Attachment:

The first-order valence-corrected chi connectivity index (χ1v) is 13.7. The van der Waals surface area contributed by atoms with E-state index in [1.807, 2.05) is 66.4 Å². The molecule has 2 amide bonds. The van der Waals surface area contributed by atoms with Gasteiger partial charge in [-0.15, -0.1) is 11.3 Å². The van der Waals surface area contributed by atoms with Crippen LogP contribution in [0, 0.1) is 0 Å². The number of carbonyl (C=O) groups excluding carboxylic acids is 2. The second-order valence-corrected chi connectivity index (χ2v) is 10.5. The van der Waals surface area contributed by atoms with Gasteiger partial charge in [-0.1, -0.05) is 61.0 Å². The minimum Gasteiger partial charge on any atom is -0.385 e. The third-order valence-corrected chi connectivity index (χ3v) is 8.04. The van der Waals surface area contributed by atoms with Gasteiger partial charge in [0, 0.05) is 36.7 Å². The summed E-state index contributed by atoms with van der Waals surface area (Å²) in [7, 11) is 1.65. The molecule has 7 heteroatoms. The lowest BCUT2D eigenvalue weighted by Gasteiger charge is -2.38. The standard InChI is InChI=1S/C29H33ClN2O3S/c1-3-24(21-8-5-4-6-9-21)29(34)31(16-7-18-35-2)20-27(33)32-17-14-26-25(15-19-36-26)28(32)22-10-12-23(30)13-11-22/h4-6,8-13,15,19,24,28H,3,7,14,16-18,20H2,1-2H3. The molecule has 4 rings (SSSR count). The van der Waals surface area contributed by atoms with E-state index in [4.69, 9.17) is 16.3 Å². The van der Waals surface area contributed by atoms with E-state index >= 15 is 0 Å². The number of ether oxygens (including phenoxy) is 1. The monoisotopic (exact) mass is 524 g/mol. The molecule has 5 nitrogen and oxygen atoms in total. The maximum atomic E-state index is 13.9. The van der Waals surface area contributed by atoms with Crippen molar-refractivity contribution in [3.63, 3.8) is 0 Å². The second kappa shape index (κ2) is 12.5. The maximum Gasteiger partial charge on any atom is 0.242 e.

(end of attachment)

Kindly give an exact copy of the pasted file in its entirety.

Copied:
The first-order valence-corrected chi connectivity index (χ1v) is 13.7. The van der Waals surface area contributed by atoms with E-state index in [1.807, 2.05) is 66.4 Å². The molecule has 2 amide bonds. The van der Waals surface area contributed by atoms with Gasteiger partial charge in [-0.15, -0.1) is 11.3 Å². The van der Waals surface area contributed by atoms with Crippen LogP contribution in [0, 0.1) is 0 Å². The number of carbonyl (C=O) groups excluding carboxylic acids is 2. The second-order valence-corrected chi connectivity index (χ2v) is 10.5. The van der Waals surface area contributed by atoms with Gasteiger partial charge in [-0.1, -0.05) is 61.0 Å². The minimum Gasteiger partial charge on any atom is -0.385 e. The third-order valence-corrected chi connectivity index (χ3v) is 8.04. The van der Waals surface area contributed by atoms with Gasteiger partial charge in [0, 0.05) is 36.7 Å². The summed E-state index contributed by atoms with van der Waals surface area (Å²) in [7, 11) is 1.65. The molecule has 7 heteroatoms. The lowest BCUT2D eigenvalue weighted by Gasteiger charge is -2.38. The standard InChI is InChI=1S/C29H33ClN2O3S/c1-3-24(21-8-5-4-6-9-21)29(34)31(16-7-18-35-2)20-27(33)32-17-14-26-25(15-19-36-26)28(32)22-10-12-23(30)13-11-22/h4-6,8-13,15,19,24,28H,3,7,14,16-18,20H2,1-2H3. The molecule has 4 rings (SSSR count). The van der Waals surface area contributed by atoms with E-state index in [4.69, 9.17) is 16.3 Å². The van der Waals surface area contributed by atoms with E-state index >= 15 is 0 Å². The number of ether oxygens (including phenoxy) is 1. The monoisotopic (exact) mass is 524 g/mol. The molecule has 5 nitrogen and oxygen atoms in total. The maximum atomic E-state index is 13.9. The van der Waals surface area contributed by atoms with Crippen molar-refractivity contribution in [3.63, 3.8) is 0 Å². The second kappa shape index (κ2) is 12.5. The maximum Gasteiger partial charge on any atom is 0.242 e.